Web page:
It is almost Solstice, the day in December that means the most to me: the shortest day, the gradual turn towards the light.
I will celebrate with a short meditation, then some music and mulled wine. I send you warm wishes for Solstice, Christmas and for the New Year. Thank you all for your support and your comments. On Sunday 3 January I will post again.
The marvellous illustration is by gdizerega on Pixabay, and the winter solstice haiku by Matthew Paul. It was first published in The Haiku Calendar 2014.
winter solstice the street-cleaner picks up a glass half full
At a recent workshop I read from Winter Migrants, a collection by Tom Pickard. I saw the title and cover in an email from Carcanet, the publishers, and knew I would have to get the book. A short sequence and individual poems bookend a selection from Fiends Fell Journals.
This is a poetry-diary, or haibun, composed over the decade Pickard lived alone on the wind-blown North Pennines. The two dozen entries cover the period June 2003 – February 2004. They vary in length from a few lines to a page. Here is an example, showing Pickard’s sharp vision and economy of language:
Late at night, without a coat and the wind still raging, an old woman from the cottage hospital in Alston, banging on the deserted mortuary window, demanding entry – convinced she is home.
Water drapes over worn flattened rocks, smooth as curtains.
Birds appear frequently in the Journal – an alert kestrel, a growking raven, snipes, curlews – and in the title sequence – the Solway estuary where winter migrants gather / in long black lines.
This is also from Fiends Fell Journals:
A heron criss-crosses the lashing syke, fast, with sudden thaw,
St Nicholaas arrives in the Netherlands by boat, each year at a different port. He then rides through the town on his white horse. It’s on the mid-November Saturday. In the three weeks’ run-up to St Nicholaas Eve (5 December) he will appear in other towns, always with at least one Zwarte Piet who carries a large bag with goodies and, traditionally, a birch bundle to clean a chimney. But, as children we were told that, if you were naughty, you’d get spanked – even worse, you might be put inside that bag and taken away to Spain …
Since 2010, there has been growing concern about Zwarte Piet and racism. There have been demonstrations for and against the tradition. Motorways have been blocked. Arrests made.
The arrival of St Nicholaas attracts large crowds: not good in a pandemic. This year the Dutch, pragmatic as ever, have killed two birds with one stone. The holy man arrived in a non-existent village, called Zwalk. The verb Zwalken means to drift, wander about. His arrival was shown live on Dutch television on 14 November. There were no crowds, no protesters.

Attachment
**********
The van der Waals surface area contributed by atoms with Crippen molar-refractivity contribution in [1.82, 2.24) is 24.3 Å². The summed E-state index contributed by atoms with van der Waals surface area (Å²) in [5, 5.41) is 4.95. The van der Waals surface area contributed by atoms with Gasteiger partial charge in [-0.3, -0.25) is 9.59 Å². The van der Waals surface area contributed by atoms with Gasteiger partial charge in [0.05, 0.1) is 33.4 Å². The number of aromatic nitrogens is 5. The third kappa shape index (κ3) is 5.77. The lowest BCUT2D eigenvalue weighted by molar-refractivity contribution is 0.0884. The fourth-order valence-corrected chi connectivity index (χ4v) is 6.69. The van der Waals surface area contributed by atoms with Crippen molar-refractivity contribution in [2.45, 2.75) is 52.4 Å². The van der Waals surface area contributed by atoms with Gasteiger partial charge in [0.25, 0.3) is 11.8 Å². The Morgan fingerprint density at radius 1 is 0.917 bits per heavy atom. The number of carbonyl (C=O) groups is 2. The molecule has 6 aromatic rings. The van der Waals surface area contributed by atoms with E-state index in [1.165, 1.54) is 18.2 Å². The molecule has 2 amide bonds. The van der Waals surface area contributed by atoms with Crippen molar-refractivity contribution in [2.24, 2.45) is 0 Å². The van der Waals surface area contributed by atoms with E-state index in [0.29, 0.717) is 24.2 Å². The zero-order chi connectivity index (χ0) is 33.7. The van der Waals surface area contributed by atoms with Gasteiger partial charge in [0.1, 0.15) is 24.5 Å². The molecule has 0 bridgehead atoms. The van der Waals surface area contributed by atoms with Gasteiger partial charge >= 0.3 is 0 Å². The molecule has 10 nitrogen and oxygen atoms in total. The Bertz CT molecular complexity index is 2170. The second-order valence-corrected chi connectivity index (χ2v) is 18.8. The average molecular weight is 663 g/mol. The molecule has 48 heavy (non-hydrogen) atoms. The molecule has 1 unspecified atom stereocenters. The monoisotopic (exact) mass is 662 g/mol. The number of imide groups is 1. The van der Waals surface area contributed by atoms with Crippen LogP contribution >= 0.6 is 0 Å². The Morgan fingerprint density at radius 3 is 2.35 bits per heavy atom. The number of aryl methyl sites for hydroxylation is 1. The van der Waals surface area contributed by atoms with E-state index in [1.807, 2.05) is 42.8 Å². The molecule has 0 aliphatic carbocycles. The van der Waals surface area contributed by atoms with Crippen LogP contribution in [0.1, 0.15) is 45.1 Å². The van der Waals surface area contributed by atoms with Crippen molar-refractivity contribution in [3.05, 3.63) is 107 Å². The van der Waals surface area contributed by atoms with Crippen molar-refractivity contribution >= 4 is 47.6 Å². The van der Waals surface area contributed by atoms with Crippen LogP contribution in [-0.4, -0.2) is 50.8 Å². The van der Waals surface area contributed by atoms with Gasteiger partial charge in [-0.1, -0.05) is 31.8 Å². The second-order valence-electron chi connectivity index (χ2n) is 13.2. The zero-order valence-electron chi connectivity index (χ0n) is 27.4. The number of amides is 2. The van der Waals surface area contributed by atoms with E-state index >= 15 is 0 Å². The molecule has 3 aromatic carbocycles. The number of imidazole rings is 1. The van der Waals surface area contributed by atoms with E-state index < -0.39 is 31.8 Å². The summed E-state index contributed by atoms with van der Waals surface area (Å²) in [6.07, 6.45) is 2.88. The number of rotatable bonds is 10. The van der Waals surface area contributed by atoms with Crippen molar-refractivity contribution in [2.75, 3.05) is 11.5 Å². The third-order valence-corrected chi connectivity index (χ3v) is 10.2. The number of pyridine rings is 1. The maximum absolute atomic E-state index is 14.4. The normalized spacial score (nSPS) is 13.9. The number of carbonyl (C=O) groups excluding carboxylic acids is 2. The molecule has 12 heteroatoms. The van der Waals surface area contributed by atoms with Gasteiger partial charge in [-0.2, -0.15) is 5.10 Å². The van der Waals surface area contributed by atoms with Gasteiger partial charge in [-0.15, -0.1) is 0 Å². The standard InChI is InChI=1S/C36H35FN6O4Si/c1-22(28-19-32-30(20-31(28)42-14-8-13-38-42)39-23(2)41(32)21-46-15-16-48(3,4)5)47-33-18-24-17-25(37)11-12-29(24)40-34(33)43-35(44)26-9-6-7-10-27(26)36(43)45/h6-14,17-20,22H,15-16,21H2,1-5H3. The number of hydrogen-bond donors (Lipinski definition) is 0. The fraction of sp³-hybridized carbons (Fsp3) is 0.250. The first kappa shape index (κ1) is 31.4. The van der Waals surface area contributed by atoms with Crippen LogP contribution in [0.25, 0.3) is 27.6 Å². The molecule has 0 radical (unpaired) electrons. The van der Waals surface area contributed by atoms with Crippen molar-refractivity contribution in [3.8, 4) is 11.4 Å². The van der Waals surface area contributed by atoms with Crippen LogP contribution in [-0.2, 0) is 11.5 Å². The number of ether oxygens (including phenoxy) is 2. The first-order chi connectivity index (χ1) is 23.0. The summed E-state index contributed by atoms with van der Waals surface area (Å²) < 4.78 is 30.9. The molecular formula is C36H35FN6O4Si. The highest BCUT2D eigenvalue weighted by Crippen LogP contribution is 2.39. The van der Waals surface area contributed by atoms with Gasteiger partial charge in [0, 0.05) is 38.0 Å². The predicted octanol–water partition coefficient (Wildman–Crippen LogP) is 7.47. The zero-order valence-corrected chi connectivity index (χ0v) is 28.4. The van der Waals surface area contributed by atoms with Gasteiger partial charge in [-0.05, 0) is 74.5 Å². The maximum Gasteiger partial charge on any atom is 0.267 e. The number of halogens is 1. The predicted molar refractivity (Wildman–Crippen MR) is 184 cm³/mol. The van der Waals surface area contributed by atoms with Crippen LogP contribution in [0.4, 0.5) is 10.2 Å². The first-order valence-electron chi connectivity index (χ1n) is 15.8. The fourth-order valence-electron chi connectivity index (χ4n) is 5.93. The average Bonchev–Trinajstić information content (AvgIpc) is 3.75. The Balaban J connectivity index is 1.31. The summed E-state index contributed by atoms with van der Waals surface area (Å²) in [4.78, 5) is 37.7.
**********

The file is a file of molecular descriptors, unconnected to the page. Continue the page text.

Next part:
Here is the white horse, a display in the famous Bijenkorf store in Amsterdam.
The traditional sweets connected with St Nicholaas were already in the shops late September when I was due to travel back to Manchester. Alphabet letters, capitals in dark or milk chocolate, along with marzipan figures, gingerbread cookies (pepernoten), speculaas filled with almond paste…
Once children know the truth about St Nicholaas – that he is based on a Greek bishop who lived 270 – 343 in Myra, in what is now Turkey – and they have pocket money, they can buy presents for other members of their family. Traditionally, these are hidden in a surprise – a humourous, unusual or personalised packaging, made of papier maché and painted. These may come with a “poem” that is supposed to come from the good old man himself. Poor St Nicholaas can only compose doggerel!
St Nicolaas writes to my dear brother. He wants to know: Why is it so much bother
for you to take a turn at doing the dishes? The knives and forks are not dangerous fishes!
Coffee cups, soup bowls, the dirty plate: Why do you always leave it so late?
The plastic bowl with soapy water isn’t deep. Honestly, you won’t drown, you could do it in your sleep!
Promise St Nicholaas that you’ll improve and he’ll send you some presents and his love.